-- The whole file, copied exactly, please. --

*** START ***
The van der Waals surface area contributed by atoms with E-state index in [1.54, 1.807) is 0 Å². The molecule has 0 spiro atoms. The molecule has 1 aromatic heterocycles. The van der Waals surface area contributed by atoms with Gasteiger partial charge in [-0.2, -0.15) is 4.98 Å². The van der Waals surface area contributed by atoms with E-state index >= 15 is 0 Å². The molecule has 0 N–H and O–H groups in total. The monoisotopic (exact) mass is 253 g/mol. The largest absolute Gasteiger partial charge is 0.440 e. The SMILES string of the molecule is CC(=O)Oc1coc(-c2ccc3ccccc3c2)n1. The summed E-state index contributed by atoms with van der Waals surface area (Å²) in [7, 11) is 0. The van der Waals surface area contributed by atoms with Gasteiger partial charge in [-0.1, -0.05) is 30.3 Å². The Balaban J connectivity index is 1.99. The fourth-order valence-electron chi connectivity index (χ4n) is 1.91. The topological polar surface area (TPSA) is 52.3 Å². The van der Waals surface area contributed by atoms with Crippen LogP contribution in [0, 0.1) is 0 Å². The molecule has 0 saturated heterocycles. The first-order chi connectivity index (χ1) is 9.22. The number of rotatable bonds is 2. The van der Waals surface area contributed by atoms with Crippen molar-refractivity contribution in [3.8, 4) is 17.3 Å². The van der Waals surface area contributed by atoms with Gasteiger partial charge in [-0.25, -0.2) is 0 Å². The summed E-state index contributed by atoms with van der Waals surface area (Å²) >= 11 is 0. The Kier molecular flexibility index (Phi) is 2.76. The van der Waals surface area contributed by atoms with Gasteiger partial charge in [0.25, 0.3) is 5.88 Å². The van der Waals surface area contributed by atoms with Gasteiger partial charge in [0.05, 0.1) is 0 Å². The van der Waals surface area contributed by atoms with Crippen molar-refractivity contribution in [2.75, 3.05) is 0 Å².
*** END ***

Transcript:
The van der Waals surface area contributed by atoms with E-state index in [1.54, 1.807) is 0 Å². The molecule has 0 spiro atoms. The molecule has 1 aromatic heterocycles. The van der Waals surface area contributed by atoms with Gasteiger partial charge in [-0.2, -0.15) is 4.98 Å². The van der Waals surface area contributed by atoms with E-state index >= 15 is 0 Å². The molecule has 0 N–H and O–H groups in total. The monoisotopic (exact) mass is 253 g/mol. The largest absolute Gasteiger partial charge is 0.440 e. The SMILES string of the molecule is CC(=O)Oc1coc(-c2ccc3ccccc3c2)n1. The summed E-state index contributed by atoms with van der Waals surface area (Å²) in [7, 11) is 0. The van der Waals surface area contributed by atoms with Gasteiger partial charge in [-0.1, -0.05) is 30.3 Å². The Balaban J connectivity index is 1.99. The fourth-order valence-electron chi connectivity index (χ4n) is 1.91. The topological polar surface area (TPSA) is 52.3 Å². The van der Waals surface area contributed by atoms with Crippen LogP contribution in [0, 0.1) is 0 Å². The molecule has 0 saturated heterocycles. The first-order chi connectivity index (χ1) is 9.22. The number of rotatable bonds is 2. The van der Waals surface area contributed by atoms with Crippen molar-refractivity contribution in [3.8, 4) is 17.3 Å². The van der Waals surface area contributed by atoms with Gasteiger partial charge in [-0.25, -0.2) is 0 Å². The summed E-state index contributed by atoms with van der Waals surface area (Å²) >= 11 is 0. The Kier molecular flexibility index (Phi) is 2.76. The van der Waals surface area contributed by atoms with Gasteiger partial charge in [0.25, 0.3) is 5.88 Å². The van der Waals surface area contributed by atoms with Gasteiger partial charge in [0.05, 0.1) is 0 Å². The van der Waals surface area contributed by atoms with Crippen molar-refractivity contribution in [2.75, 3.05) is 0 Å².